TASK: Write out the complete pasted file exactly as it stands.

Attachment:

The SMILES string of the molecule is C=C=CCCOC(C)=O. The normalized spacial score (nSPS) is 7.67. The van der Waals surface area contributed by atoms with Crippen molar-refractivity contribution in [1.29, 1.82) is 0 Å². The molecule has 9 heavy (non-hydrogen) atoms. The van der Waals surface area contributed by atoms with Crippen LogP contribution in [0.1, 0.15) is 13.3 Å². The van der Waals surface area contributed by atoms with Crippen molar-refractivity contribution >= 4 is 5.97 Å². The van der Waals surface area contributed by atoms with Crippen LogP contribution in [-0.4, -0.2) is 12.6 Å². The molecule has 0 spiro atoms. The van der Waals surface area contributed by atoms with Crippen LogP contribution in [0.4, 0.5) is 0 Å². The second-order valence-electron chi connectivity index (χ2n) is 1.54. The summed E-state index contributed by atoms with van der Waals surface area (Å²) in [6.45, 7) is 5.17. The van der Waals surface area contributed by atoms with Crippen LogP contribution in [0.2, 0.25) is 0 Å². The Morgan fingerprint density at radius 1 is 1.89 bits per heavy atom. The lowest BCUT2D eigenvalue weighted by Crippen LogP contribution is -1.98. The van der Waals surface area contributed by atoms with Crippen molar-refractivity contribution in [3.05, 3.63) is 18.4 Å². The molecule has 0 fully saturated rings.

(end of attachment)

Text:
The SMILES string of the molecule is C=C=CCCOC(C)=O. The normalized spacial score (nSPS) is 7.67. The van der Waals surface area contributed by atoms with Crippen molar-refractivity contribution in [1.29, 1.82) is 0 Å². The molecule has 9 heavy (non-hydrogen) atoms. The van der Waals surface area contributed by atoms with Crippen LogP contribution in [0.1, 0.15) is 13.3 Å². The van der Waals surface area contributed by atoms with Crippen molar-refractivity contribution >= 4 is 5.97 Å². The van der Waals surface area contributed by atoms with Crippen LogP contribution in [-0.4, -0.2) is 12.6 Å². The molecule has 0 spiro atoms. The van der Waals surface area contributed by atoms with Crippen LogP contribution in [0.4, 0.5) is 0 Å². The second-order valence-electron chi connectivity index (χ2n) is 1.54. The summed E-state index contributed by atoms with van der Waals surface area (Å²) in [6.45, 7) is 5.17. The van der Waals surface area contributed by atoms with Crippen LogP contribution in [0.2, 0.25) is 0 Å². The Morgan fingerprint density at radius 1 is 1.89 bits per heavy atom. The lowest BCUT2D eigenvalue weighted by Crippen LogP contribution is -1.98. The van der Waals surface area contributed by atoms with Crippen molar-refractivity contribution in [3.05, 3.63) is 18.4 Å². The molecule has 0 fully saturated rings.